That’s it. That’s our advice come Tuesday. Vote. If you haven’t registered, then hustle over to the Lihue Neighborhood Center for early voting. There, you can register and vote the same day through Saturday.
We won’t give you a speech about how each vote counts and how it’s your civic duty to vote, but we will urge you to vote simply because we want to see people involved in electing their county leaders. We would love to see a strong turnout. We also encourage you to do a little research on the 13 candidates for county council and decide who should get your vote. Several key positions are being contested, including county council, county prosecutor, and representatives, as well as several charter amendments.
Let’s take a look at who is running for council, starting with all of the incumbents. You have KipuKai Kuali‘i, Gary Hooser, JoAnn Yukimura, Ross Kagawa, Arryl Kaneshiro, Mel Rapozo and Mason Chock. Each of these candidates has strengths and weaknesses. They have experience and wisdom that has benefited the county in many ways. If you like the direction of Kauai, believe its government is taking the right steps and doing well, and are confident councilmembers have done their job to the best of their abilities with the people of Kauai in mind, incumbents might get your vote.
But there are also sharp and determined challengers to consider. They include former state representative Derek Kawakami, who left his post at the Legislature to seek a council seat, Arthur Brun, Matt Bernabe, Richard Fukushima, Norma Doctor Sparks, and Juno-Ann Apalla. They bring talents, experience and ideas and viewpoints to the table that would help the county’s government effectively serve the people. If you’re not happy with the way Kauai’s government operates, if you think the taxes are too high, the budget should shrink instead of grow, would prefer to see a new direction, a new emphasis, if you just believe the challengers have what you like, then perhaps they get your vote.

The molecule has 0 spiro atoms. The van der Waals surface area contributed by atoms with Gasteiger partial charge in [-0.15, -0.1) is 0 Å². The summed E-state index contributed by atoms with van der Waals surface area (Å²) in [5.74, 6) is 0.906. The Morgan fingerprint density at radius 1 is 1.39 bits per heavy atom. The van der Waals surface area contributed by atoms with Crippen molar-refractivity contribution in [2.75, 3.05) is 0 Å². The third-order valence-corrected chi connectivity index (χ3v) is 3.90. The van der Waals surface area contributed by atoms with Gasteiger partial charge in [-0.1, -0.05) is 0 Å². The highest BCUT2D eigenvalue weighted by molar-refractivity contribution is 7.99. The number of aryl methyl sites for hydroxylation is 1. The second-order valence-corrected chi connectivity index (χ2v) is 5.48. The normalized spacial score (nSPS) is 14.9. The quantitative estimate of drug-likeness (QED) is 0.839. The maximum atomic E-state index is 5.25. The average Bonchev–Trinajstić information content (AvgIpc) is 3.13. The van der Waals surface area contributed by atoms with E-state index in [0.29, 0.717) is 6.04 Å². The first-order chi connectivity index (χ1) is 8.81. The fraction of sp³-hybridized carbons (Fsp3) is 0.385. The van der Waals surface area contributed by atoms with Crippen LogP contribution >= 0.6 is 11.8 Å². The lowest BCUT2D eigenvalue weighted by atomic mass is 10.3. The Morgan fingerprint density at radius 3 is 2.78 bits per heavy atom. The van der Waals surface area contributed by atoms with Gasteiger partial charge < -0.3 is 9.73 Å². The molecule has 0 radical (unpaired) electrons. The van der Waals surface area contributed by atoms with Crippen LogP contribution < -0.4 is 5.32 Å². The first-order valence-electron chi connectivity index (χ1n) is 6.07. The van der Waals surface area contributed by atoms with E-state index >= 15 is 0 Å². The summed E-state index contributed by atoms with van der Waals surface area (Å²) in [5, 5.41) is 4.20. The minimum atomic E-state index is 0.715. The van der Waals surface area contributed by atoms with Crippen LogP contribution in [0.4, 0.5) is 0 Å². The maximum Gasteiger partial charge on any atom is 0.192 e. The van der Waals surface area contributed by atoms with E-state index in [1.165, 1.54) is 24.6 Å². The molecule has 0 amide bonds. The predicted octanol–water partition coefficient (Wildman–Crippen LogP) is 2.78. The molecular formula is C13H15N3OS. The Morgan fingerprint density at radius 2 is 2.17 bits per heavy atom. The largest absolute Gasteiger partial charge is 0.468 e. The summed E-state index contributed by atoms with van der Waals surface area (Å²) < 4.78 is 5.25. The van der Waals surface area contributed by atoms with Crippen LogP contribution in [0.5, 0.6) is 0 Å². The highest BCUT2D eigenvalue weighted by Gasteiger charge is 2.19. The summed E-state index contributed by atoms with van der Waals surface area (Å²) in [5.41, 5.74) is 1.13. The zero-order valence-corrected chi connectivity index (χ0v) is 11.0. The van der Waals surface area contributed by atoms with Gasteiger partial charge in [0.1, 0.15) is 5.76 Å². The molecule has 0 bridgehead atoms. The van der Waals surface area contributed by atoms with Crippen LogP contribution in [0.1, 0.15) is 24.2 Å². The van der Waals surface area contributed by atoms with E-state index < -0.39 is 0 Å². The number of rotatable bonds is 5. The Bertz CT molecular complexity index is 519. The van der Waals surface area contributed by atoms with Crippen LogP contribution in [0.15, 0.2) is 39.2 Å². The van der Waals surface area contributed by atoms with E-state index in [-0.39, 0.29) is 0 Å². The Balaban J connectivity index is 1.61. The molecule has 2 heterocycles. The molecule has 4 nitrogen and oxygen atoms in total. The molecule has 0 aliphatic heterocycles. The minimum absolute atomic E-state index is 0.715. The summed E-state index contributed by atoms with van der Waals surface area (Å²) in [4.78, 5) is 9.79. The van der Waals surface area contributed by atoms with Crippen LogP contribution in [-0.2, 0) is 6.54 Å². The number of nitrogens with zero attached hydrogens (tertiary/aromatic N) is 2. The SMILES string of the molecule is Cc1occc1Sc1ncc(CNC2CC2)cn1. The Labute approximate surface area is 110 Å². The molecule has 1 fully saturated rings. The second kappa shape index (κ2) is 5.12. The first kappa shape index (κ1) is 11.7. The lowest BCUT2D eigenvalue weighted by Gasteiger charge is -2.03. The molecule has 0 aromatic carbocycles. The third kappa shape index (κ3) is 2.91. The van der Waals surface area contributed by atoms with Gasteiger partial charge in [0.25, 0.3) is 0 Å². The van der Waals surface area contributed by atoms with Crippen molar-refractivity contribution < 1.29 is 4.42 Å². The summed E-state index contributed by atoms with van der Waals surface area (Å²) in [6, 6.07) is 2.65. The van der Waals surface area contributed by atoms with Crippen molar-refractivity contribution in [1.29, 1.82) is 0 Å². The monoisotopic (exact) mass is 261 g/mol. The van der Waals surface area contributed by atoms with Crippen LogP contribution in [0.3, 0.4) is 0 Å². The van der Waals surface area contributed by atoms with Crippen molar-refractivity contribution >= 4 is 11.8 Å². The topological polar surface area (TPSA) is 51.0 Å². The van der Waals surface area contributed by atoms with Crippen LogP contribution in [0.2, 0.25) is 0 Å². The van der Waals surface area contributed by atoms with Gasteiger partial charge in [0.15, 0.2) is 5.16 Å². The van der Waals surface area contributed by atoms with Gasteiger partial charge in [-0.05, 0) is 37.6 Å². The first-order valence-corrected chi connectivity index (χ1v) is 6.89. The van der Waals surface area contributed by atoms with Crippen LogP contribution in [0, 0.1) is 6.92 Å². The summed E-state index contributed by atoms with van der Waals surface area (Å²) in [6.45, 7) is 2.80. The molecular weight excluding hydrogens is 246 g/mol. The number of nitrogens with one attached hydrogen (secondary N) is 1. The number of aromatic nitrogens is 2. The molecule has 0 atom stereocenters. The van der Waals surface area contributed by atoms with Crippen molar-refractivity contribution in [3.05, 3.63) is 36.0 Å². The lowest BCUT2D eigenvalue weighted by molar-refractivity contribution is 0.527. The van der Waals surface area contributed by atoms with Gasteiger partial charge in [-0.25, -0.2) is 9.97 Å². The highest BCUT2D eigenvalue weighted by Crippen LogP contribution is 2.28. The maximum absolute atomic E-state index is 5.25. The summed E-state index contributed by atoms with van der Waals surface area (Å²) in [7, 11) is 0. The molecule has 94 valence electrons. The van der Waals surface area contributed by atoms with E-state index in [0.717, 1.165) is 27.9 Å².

Just know that each councilmember makes a difference in what happens on Kauai. Each plays a key role. Each influences decisions that are made regarding key matters such as taxes, traffic, feral cats, transportation, environment and economy. Some folks are under the impression it doesn’t matter who is on the council, things will stay the same.
But it does matter and your vote will help determine who serves on the council for the next two years. Your vote will help determine the future of this island.
Other key races to be aware of include county prosecutor, where incumbent Justin Kollar is being challenged by Lisa Arin. We think Kollar has served the county well, but Arin’s also brings talents to the table.
In the representative race for District 16, incumbent Democrat Dee Morikawa is being challenged by Republican Victoria Franks. Morikawa is well-known, popular and should win easily and has experience and knowledge that has benefited Kauai’s residents, but Franks is a good candidate.
District 14 sees Democrat Nadine Nakamura and Sandi Combs vying for the seat left by Kawakami. Nakamura, a former county manager, should win handily, but Combs, in candidate forums, more than held her own.
In case you were wondering, The Garden Island will not be officially endorsing candidates. We see our role as one to provide information about the candidates so you, the voter, can decide who will best represent you. We don’t see our role as one to tell you who to vote for. Kauai’s residents are smart and sharp enough to know who does their job well and who has the best interests of the island at heart.
We also want to thank each candidate seeking office. Whether an incumbent or a challenger, it takes a terrific amount of time, effort, courage and commitment to run for public office. Those who do so deserve our appreciation for being willing to step up, to put their names on the line, because they want to represent the people of Kauai.
The least we can do is get to know what we can about them, decide who will serve Kauai best, and vote accordingly.